Interaction driver–bicyclist on rural roads: Effects of cross-sections and road geometric elements
- Published: Accident Analysis & Prevention 102, 2017: p 191-201
- Authors: Bella, F. & Silvestri, M.
- Date Added: 08 Mar 2018
- Last Update: 08 Mar 2018
To analyse the effects that three cross-section configurations of a two-lane rural road and four geometric elements of the road have on driver behaviour, during the interaction with a cyclist.
A two-lane rural road, about 11 km long, was designed and implemented in an advanced-interactive driving simulator. Three different cross-sections (all with the same width, but with and without a bicycle lane and for different widths of bicycle lane) were tested.
Forty participants carried out three driving sessions (one for each road alignment with different cross-section) and were exposed to the condition of bicycle traffic along four geometric elements of the alignment (2 tangents with different lengths, right curve and left curve).
The driving simulator experiments were designed in such a way that, along the sections where the driver–cyclist interactions occurred, the oncoming traffic was absent.
Overall, 468 speed profiles and 468 lateral position profiles were plotted to obtain the descriptive variables of the driver behaviour during the interaction with the cyclist. The influences of cross-sections, geometric elements and bicycle traffic conditions on driver behaviour were evaluated by a multivariate variance analysis.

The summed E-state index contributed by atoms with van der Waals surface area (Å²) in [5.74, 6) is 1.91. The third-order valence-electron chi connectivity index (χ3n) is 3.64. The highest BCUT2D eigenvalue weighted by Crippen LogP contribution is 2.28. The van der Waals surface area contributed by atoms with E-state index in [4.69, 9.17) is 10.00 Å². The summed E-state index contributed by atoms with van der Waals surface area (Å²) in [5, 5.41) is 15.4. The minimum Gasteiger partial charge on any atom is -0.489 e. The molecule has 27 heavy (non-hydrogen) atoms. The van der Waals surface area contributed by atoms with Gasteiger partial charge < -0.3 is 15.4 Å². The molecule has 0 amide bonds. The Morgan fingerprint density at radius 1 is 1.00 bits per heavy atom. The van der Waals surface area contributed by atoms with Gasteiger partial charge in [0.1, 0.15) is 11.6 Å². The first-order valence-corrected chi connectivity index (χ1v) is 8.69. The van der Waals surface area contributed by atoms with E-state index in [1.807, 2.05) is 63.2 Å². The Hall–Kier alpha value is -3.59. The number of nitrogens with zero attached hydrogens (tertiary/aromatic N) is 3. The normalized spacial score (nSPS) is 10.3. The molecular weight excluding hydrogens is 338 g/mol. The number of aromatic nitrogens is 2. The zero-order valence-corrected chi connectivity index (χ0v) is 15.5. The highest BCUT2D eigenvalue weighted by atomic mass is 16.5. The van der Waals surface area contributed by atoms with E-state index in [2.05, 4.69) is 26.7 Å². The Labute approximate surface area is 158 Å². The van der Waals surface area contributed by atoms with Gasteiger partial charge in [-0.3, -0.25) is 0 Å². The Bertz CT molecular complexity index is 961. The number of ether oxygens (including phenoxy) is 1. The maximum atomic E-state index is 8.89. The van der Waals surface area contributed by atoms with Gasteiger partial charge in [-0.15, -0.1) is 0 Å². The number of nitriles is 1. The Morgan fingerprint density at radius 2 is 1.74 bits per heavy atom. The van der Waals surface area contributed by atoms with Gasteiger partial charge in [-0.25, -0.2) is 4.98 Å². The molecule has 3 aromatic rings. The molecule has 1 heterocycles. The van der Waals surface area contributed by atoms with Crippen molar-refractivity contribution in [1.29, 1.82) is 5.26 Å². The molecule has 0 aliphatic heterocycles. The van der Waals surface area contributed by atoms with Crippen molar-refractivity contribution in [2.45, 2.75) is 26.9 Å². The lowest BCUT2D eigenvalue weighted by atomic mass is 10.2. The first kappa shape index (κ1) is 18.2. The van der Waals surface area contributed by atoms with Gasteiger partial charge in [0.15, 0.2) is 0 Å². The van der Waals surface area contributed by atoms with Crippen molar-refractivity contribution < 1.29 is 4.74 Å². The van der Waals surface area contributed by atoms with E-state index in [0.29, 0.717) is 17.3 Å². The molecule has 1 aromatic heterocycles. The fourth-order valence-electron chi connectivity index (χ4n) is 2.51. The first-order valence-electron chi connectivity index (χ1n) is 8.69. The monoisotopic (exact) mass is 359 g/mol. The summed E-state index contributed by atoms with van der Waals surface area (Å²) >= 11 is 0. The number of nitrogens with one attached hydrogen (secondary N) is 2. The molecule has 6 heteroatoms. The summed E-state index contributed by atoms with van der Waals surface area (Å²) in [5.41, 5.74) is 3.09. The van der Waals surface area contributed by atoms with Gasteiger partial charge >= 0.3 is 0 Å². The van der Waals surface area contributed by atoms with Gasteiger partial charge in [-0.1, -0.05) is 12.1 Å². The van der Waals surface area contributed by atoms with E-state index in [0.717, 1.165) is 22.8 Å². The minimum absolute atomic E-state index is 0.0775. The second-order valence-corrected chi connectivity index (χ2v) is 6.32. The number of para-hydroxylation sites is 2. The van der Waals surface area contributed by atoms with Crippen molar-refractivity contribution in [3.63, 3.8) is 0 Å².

The interferences of the cyclist on driver’s behaviour depended on the geometric elements.
On tangents, the lowest lateral clearances were recorded and no speed reduction was observed, compared to the cyclist absence condition.
On the left curve, the higher lateral clearance was recorded, due to the concordant tendencies of the driver to move away from the cyclist and to cut the curve. This determined an excessive and risky displacement of the vehicle to the opposing lane, whose criticality was also emphasized by the high speed adopted by the driver.
On the right curve, the lateral clearance was higher than that recorded on the tangents, probably due to the necessity of the driver to perform the demanding manoeuvre of entering the right curve, which also determined a speed reduction compared to the cyclist absence condition.
The obtained results provide suggestions for the most efficient cross-section reorganization of existing two-lane rural roads in order to improve the road safety.
Driver behaviour; Bicyclist; Driving simulator; Road safety